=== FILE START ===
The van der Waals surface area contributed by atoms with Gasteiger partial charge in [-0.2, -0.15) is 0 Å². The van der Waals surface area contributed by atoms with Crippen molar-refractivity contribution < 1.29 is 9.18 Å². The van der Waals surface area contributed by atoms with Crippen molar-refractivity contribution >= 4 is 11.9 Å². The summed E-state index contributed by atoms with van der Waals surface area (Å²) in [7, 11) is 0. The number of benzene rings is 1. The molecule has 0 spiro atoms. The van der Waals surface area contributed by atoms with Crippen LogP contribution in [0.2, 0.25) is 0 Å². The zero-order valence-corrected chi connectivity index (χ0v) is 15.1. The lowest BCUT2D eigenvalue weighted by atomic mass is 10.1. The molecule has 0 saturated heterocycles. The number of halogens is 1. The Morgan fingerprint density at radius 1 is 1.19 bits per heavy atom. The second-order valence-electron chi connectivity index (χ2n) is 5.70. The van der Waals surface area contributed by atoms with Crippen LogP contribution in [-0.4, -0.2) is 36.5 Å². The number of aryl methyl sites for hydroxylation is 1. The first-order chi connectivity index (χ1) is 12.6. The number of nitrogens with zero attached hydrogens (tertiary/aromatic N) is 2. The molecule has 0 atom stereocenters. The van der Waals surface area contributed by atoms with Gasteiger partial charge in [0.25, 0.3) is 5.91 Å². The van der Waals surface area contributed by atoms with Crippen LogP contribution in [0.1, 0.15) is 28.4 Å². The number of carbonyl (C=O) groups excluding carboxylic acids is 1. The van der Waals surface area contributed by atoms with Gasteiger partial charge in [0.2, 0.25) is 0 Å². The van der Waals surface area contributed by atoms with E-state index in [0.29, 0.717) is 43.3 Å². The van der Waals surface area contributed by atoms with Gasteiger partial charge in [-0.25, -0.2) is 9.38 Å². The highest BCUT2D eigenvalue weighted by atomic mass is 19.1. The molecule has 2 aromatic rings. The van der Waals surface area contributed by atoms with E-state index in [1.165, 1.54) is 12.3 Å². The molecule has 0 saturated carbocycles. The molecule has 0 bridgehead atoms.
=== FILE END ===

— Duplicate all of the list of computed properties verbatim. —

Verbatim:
The van der Waals surface area contributed by atoms with Gasteiger partial charge in [-0.2, -0.15) is 0 Å². The van der Waals surface area contributed by atoms with Crippen molar-refractivity contribution < 1.29 is 9.18 Å². The van der Waals surface area contributed by atoms with Crippen molar-refractivity contribution >= 4 is 11.9 Å². The summed E-state index contributed by atoms with van der Waals surface area (Å²) in [7, 11) is 0. The number of benzene rings is 1. The molecule has 0 spiro atoms. The van der Waals surface area contributed by atoms with Crippen LogP contribution in [0.2, 0.25) is 0 Å². The zero-order valence-corrected chi connectivity index (χ0v) is 15.1. The lowest BCUT2D eigenvalue weighted by atomic mass is 10.1. The molecule has 0 saturated heterocycles. The number of halogens is 1. The Morgan fingerprint density at radius 1 is 1.19 bits per heavy atom. The second-order valence-electron chi connectivity index (χ2n) is 5.70. The van der Waals surface area contributed by atoms with Crippen LogP contribution in [-0.4, -0.2) is 36.5 Å². The number of aryl methyl sites for hydroxylation is 1. The first-order chi connectivity index (χ1) is 12.6. The number of nitrogens with zero attached hydrogens (tertiary/aromatic N) is 2. The molecule has 0 atom stereocenters. The van der Waals surface area contributed by atoms with Gasteiger partial charge in [0.25, 0.3) is 5.91 Å². The van der Waals surface area contributed by atoms with Crippen LogP contribution in [0.1, 0.15) is 28.4 Å². The number of carbonyl (C=O) groups excluding carboxylic acids is 1. The van der Waals surface area contributed by atoms with Gasteiger partial charge in [0.2, 0.25) is 0 Å². The van der Waals surface area contributed by atoms with E-state index in [0.29, 0.717) is 43.3 Å². The van der Waals surface area contributed by atoms with Gasteiger partial charge in [-0.25, -0.2) is 9.38 Å². The highest BCUT2D eigenvalue weighted by atomic mass is 19.1. The molecule has 2 aromatic rings. The van der Waals surface area contributed by atoms with E-state index in [1.165, 1.54) is 12.3 Å². The molecule has 0 saturated carbocycles. The molecule has 0 bridgehead atoms.